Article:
Before I directly answer your question it is important to explain what the CAIVRS database is and how it impacts your ability to qualify for certain mortgage programs. CAIVRS stands for Credit Alert Interactive Verification Reporting System. Simply put, CAIVRS is a database run by the government -- HUD specifically -- that keeps track of borrowers who are delinquent on, defaulted on or had a claim paid on a government-backed loan.
Defaulting on a loan means that you failed to repay a debt according to the loan terms. Having a claim paid on a loan means that the federal government paid an insurance claim on a loan you were responsible for. For example, if the government was required to repay a lender for lost principal according to the terms of an FHA mortgage, this means the government paid a claim on your loan.
The CAIVRS database keeps track of delinquencies, defaults and claims paid on all government direct and guaranteed loan programs including FHA, USDA and VA mortgages, Small Business Association (SBA) loans and federally-backed student loans. Understanding if you are in the CAIVRS system is important because it impacts your ability to get approved for a government-backed mortgage or other type of loan.
Although most people who default on a mortgage or who have a claim paid on a loan are aware of the issue, it can be challenging to confirm if your name appears in the CAIVRS database because only approved lenders and certain government employees can access it. When you apply for a government-backed loan, such as a new mortgage, the lender checks the CAIVRS database.
If you are in the system, it may be impossible for you to qualify for a government-backed mortgage program or you may need to satisfy a waiting period before you can apply for the program. For example, if you experienced a foreclosure with an FHA or VA mortgage, the waiting period is three and two years, respectively. The waiting periods may be shorter if extenuating circumstances such as a job loss or medical illness contributed to the loan default.
It is important to highlight that lenders usually only check the CAIVRS database when you apply for a government-backed mortgage program such as an FHA, VA or USDA loan. If you apply for a conventional mortgage, which is not backed by the government, the lender should not check CAIVRS so appearing in the database should not directly impact your ability to qualify for the loan.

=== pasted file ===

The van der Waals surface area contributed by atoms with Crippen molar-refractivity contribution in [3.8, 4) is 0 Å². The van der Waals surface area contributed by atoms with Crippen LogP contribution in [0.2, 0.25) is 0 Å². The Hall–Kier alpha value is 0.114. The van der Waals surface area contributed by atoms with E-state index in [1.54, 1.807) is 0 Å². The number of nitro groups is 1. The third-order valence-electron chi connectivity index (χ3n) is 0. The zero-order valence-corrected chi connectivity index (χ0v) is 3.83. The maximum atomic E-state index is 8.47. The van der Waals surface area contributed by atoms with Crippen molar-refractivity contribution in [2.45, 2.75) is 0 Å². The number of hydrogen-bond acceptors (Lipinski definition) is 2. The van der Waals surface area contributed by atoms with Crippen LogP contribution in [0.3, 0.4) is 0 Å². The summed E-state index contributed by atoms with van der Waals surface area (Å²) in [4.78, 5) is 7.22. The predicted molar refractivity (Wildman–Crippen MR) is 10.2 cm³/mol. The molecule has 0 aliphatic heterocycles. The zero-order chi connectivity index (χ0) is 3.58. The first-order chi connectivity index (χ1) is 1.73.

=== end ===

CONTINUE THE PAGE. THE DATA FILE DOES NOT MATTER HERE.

That said, regardless of if your name is in the CAIVRS database, delinquent or defaulted mortgages and loans usually appear on your credit report, which lenders review when you apply for a conventional mortgage. Depending on the timing of the default or delinquency and if the issue has been resolved satisfactorily, you may still be required to wait before you can get approved for a new mortgage. The issue may also negatively impact your credit score, which can make it more challenging to qualify for the loan.
If your credit score has recovered and you meet the other eligibility requirements then you should be able to qualify for a conventional mortgage even if you appear in CAIVRS. In this case, because you are applying for a conventional loan, there is a good chance the lender does not check the CAIVRS database and relies solely on your credit report to assess your creditworthiness. This is why you should always review your credit report several months before you apply for a mortgage so you can identify and address any issues, including how past loans appear on your report.
After you have reviewed your current credit report, we recommend that you contact multiple lenders in the table below to learn more about their qualification requirements, particularly for applicants with credit challenges. Shopping multiple lenders is the best way to find the lender and mortgage program that are right for you.
"CAIVRS - Credit Alert Verification Reporting System." HUD. U.S. Department of Housing and Urban Development, 2020. Web.
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